Friday, July 28, 2006

God, I Love Reading! Today’s Episode: The Disappointment Artist, by Jonathan Lethem

I’ve been reading a ton of great stuff lately, but I think each deserves their own separate post. So today’s edition will feature the abovementioned book of essays by Lethem, which I thoroughly enjoyed. If you’ve read The Fortress of Solitude, which is great, or his recent story collection Men and Cartoons, great as well, I think both will be further illuminated by reading these essays on various music, art, films, and writers. For one, you get to see a little bit of where the autobiography of the fiction overlaps and where it doesn’t. But of particular interest to me was how these essays were so intensely personal, because they’re extremely thoughtful with regard to the subject matter at hand, and yet in the end, it’s about him in a very direct and important way, and to me it’s what makes them so engaging. Every time I read something like this I nod my head, make sniffy noises like, hmf, why can’t I articulate observations like these about the artists I admire? I think them, but they’re all blurry in my head, and I feel incapable of making anything but the most obvious statements even though I know I get it. And, also, if you happened to have grown up in New York in the seventies, and as a child of quasi-bohemians (his were thoroughly boho – mine were only quasi, or perhaps even faux) it’s impossible not to just be whooshed back to that time, for better or worse. Okay, well, I realize that’s very specific, but he’s just so good at pinpointing what was going on in that world at that time, and how it shaped him, for better and worse, and it’s pretty interesting boho or not. Plus, he coined the word “irv” in place of “oeuvre,” which kills me, because it’s a word that’s quite useful, but one I feel I can only say out loud if I exaggerate it and make it seem as though it has any number of extra syllables.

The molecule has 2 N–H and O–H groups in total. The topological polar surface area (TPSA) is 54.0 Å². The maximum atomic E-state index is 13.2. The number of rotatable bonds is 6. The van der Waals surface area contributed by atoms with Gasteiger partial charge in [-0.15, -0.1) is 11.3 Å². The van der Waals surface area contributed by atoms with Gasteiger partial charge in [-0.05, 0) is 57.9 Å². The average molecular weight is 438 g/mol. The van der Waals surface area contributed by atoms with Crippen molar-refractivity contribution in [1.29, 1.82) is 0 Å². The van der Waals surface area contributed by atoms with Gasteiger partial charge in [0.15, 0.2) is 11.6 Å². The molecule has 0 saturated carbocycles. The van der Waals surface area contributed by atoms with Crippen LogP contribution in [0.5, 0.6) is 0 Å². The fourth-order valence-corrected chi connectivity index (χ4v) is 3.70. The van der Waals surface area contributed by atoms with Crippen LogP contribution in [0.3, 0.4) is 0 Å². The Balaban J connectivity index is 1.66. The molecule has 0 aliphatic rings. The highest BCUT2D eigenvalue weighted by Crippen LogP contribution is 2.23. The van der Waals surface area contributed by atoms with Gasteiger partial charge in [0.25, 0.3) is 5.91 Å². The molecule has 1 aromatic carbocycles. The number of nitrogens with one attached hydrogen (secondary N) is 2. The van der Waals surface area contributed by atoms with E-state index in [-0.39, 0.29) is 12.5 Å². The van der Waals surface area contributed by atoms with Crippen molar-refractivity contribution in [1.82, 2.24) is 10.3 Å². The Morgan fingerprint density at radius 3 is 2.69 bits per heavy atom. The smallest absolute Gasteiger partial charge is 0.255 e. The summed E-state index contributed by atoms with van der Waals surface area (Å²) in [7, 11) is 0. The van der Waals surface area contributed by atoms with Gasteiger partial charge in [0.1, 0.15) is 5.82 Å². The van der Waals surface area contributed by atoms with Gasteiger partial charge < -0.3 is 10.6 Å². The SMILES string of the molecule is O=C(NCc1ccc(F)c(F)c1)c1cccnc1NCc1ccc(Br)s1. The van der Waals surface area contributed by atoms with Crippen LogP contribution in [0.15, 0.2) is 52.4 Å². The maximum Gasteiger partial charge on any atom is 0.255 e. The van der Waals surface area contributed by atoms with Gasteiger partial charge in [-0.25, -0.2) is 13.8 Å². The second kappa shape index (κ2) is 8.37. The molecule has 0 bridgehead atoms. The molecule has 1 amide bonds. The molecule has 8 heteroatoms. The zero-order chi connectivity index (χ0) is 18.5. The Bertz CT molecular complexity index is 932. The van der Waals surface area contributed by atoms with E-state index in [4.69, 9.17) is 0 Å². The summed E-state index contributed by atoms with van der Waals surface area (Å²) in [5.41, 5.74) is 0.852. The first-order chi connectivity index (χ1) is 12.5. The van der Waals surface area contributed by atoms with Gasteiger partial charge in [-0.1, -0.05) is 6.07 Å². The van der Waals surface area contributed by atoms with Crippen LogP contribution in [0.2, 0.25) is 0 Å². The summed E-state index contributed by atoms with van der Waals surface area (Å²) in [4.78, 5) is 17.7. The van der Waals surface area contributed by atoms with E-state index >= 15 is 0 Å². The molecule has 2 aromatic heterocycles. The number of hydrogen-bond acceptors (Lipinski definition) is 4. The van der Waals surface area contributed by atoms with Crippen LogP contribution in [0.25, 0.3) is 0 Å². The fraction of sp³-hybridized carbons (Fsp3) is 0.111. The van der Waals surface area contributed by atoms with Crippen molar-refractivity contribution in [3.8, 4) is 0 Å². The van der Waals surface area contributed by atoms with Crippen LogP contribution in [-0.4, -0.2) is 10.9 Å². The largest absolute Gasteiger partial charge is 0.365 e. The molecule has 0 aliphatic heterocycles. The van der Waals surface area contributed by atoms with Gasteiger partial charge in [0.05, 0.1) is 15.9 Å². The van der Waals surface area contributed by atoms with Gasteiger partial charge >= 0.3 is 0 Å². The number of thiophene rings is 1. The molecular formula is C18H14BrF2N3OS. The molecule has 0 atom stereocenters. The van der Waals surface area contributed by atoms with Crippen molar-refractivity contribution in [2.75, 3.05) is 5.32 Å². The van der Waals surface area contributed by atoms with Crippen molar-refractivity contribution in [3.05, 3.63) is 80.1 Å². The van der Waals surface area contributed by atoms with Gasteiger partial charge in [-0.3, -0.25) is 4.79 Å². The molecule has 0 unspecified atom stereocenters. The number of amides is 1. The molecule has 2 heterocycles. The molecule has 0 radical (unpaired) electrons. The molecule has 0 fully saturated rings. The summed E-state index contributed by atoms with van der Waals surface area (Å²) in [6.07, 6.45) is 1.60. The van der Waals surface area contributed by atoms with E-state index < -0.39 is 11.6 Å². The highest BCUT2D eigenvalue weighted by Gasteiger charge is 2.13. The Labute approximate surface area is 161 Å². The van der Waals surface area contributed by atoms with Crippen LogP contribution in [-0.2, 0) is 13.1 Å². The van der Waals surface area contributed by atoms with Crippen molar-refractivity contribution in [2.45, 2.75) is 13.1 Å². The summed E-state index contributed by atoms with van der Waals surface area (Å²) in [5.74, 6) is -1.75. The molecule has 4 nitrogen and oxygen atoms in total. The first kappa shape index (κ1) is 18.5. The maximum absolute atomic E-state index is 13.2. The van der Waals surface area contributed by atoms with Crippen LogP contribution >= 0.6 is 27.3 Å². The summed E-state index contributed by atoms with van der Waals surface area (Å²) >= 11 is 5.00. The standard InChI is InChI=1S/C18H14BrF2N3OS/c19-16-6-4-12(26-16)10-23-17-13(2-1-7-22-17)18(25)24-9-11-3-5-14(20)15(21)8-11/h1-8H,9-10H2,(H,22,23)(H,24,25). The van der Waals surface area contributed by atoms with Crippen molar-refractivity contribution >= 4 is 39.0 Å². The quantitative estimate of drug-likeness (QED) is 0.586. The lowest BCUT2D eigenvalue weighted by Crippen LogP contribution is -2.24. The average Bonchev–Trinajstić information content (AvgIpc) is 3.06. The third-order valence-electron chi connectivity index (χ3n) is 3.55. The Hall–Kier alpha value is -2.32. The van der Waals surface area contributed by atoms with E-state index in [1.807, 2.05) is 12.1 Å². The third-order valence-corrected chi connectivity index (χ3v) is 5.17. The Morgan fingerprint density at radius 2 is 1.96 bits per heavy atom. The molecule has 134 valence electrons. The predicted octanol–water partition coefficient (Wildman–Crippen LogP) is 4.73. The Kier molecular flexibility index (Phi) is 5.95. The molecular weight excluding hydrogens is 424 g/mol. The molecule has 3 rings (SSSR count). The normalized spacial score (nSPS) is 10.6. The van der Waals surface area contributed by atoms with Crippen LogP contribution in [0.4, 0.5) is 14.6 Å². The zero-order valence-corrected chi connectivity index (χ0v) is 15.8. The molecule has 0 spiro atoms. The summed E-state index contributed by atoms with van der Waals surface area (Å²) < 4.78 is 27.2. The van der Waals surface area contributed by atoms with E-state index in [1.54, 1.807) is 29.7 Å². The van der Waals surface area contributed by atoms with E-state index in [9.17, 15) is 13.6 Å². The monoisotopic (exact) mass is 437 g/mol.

Thursday, July 27, 2006

More Me, Check it: Reading/Interview

Reading Sunday July 30: 7:30 pm, 2076 N. Hoyne, Chicago

The Sunday Salon at the Charleston Bar presents “Other Voices”
with Geoffrey Forsyth, Megan Martin, Emily Gray Tedrowe, and Me.

And probably the funnest interview questions I’ve ever been asked, at
Gapers Block.

I Love Two Bens (just not in the same way)

I’m not really a follower of business news at all, but I flip through the business section of the Sunday Times, and I always love reading Ben Stein’s column, “Everybody’s Business.” (He also known to most as the guy who says “Bueller, Bueller, Bueller.”) He’s so smart, and funny, and just has a way of making you see how the business world ties into yours. Word.

Wednesday, July 26, 2006

Ben Burnt the Sponge

Ben has a bit of a pet peeve in having a smelly kitchen sponge. I can’t say I enjoy a smelly sponge. But I do know that the life and freshness of a sponge can be prolonged by soaking it in a bleach solution, and also by zapping it in the microwave for about fifteen seconds. So Ben zapped the sponge, a little too long, I guess, and came to tell me that he burnt it. And I got the giggles, because I think “I burnt the sponge,” is one of the more awesome sentences I’ve heard lately.

Tuesday, July 25, 2006

Generic Condolence Cards Seem Wrong, To Me